U.S. travelers are expected to make up to 488.8 million business trips per year by the year 2020.
Traveling to in-person meetings is a great way to build relationships and inspire big ideas for your client. But, they can be intimidating—especially if it’s your first one.
So how can you ensure you are properly prepared and ready to take on your first big trip?
I recently went on my first long-distance business trip and wanted to share a few vital tips that can help set you up for success, while also having fun along the way!
1. Meet with your team.
Organization is key to ensure your business trip goes off without a hitch. Before you jet set off to your destination, sit down with your team members to discuss specifics, such as:
- Logistics (e.g. departure and arrival time, meeting place, etc.)
- Travel details
- What to pack
- Technology and apps to make your trip easier (e.g. Uber, Google Maps, OpenTable)
Chances are one of your other team members will have been on a business trip before; so use them as a resource. Don’t be afraid to ask questions, such as, “What type of outfits should I pack?” or “What does a typical day look like during business trips?”
2. Properly prepare.
Collaborate with your team to deliver maximum value while you’re visiting. When preparing for your in-person meeting, plan ahead with the following action items:
- Create an agenda to help stay on-task. Send a sample agenda to your client a week in advance to better understand expectations. Consider asking your client what they hope to get out of the in-person meeting so you can be prepared for any and all questions.
- Compile a strategic and well-thought out deck to deliver big ideas. This is a great opportunity for you to showcase your skillsets to your client.
- Delegate specific roles and responsibilities. Determine who will be in charge of what, such as making reservations, presenting information to the client, etc.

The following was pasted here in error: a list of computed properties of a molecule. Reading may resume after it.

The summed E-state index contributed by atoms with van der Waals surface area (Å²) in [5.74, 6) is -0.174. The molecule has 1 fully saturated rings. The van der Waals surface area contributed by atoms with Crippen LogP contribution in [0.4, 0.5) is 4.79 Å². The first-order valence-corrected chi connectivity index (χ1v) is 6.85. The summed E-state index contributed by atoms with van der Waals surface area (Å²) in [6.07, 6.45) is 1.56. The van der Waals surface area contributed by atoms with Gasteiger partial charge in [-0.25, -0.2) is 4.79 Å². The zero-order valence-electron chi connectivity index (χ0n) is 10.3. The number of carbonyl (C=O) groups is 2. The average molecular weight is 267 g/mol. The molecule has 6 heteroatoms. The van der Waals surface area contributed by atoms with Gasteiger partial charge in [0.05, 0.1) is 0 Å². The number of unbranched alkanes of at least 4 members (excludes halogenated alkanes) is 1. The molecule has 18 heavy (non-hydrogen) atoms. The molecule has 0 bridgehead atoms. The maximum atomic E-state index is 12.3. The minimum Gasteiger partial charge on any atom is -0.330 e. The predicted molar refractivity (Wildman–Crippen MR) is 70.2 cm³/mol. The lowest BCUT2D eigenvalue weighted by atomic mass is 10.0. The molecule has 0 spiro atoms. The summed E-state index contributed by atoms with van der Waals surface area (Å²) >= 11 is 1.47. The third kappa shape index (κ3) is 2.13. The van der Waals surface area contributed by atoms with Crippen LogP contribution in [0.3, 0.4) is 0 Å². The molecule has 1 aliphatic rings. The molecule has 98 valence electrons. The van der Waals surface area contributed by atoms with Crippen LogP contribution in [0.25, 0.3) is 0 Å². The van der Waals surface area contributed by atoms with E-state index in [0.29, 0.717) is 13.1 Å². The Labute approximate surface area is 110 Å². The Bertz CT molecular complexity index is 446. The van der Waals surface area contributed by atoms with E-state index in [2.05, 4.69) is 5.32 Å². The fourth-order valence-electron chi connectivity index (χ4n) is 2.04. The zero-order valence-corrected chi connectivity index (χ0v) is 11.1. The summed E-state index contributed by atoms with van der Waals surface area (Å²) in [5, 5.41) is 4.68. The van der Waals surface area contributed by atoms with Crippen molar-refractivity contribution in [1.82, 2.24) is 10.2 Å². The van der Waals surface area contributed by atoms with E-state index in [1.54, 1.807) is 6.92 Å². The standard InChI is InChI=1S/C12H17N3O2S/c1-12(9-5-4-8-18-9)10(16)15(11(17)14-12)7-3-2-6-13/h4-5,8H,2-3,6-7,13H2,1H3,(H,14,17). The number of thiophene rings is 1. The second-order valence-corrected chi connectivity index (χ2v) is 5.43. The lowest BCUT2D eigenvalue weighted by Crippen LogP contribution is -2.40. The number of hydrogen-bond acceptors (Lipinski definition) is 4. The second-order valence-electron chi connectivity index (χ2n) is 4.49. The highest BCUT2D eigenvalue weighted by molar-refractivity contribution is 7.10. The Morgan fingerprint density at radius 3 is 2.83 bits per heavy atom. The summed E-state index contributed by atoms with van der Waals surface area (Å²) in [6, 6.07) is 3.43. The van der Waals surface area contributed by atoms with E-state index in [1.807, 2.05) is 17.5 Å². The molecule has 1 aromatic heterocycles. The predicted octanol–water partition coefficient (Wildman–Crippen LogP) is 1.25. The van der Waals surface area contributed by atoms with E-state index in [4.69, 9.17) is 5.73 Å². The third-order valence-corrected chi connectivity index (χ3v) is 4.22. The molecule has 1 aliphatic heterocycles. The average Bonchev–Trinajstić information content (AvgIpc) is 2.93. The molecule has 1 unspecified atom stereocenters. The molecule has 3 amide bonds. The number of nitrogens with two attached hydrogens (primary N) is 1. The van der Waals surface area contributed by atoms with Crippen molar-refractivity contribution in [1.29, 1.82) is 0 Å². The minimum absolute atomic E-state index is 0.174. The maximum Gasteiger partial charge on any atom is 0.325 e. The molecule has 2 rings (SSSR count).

- Practice, practice, practice. Run-through all meeting materials and information prior to your trip to ensure you are knowledgeable about various items that will be discussed.
Proper preparation can ensure your in-person meeting runs smoothly.
3. Make use of travel time.
Travel time, especially when traveling long distances, can be boring. So why not make the most of your time?
When traveling, whether by car or plane, prioritize projects that don’t require internet connection. Being disconnected from the internet may also give you the chance to really buckle down and tackle to-dos you haven’t gotten to in the office.
Traveling also gives you ample face-time with company leaders or senior level coworkers. Think of specific topics or ideas you have been wanting to discuss, or pick their brain to fuel intelligent (and fun) conversation.
Also, consider asking more experienced coworkers how they stay productive and make the most out of travel time, like catching up on emails to avoid being overwhelmed upon your return.
4. Nurture in-person relationships.
Business trips can be a great way to nurture client relationships and build trust, especially if you’re in a long-distance working relationship. If you and your client are still getting to know each other, consider prepping fun icebreakers to drive early conversation.
Although it’s important to infuse intelligent and expertise into conversation, it’s also okay to keep it causal. Remember that people want to work with people, not robots. As a nice touch point, don’t forget to write down your client’s life milestones (e.g. having a baby or getting married). These gems will allow you to continue to have meaningful conversations even after you’re gone.
After meetings are complete or even if you’re looking for a break, consider taking your clients out for coffee, lunch, dinner or drinks. Bottom line: get to know each other as people, and not just professionals.
5. Set personal goals.
Embrace your first business trip as a time to shine.
Sit down and think about what you would like to accomplish on your first trip, and set some personal goals for yourself. For example, challenge yourself to present valuable information or share ideas during brainstorm sessions.
Not only setting goals, but also achieving them, will help you grow as a professional and help your client gain trust in you along the way.
How do you ensure your business trips are successful? Share with us in the comments below.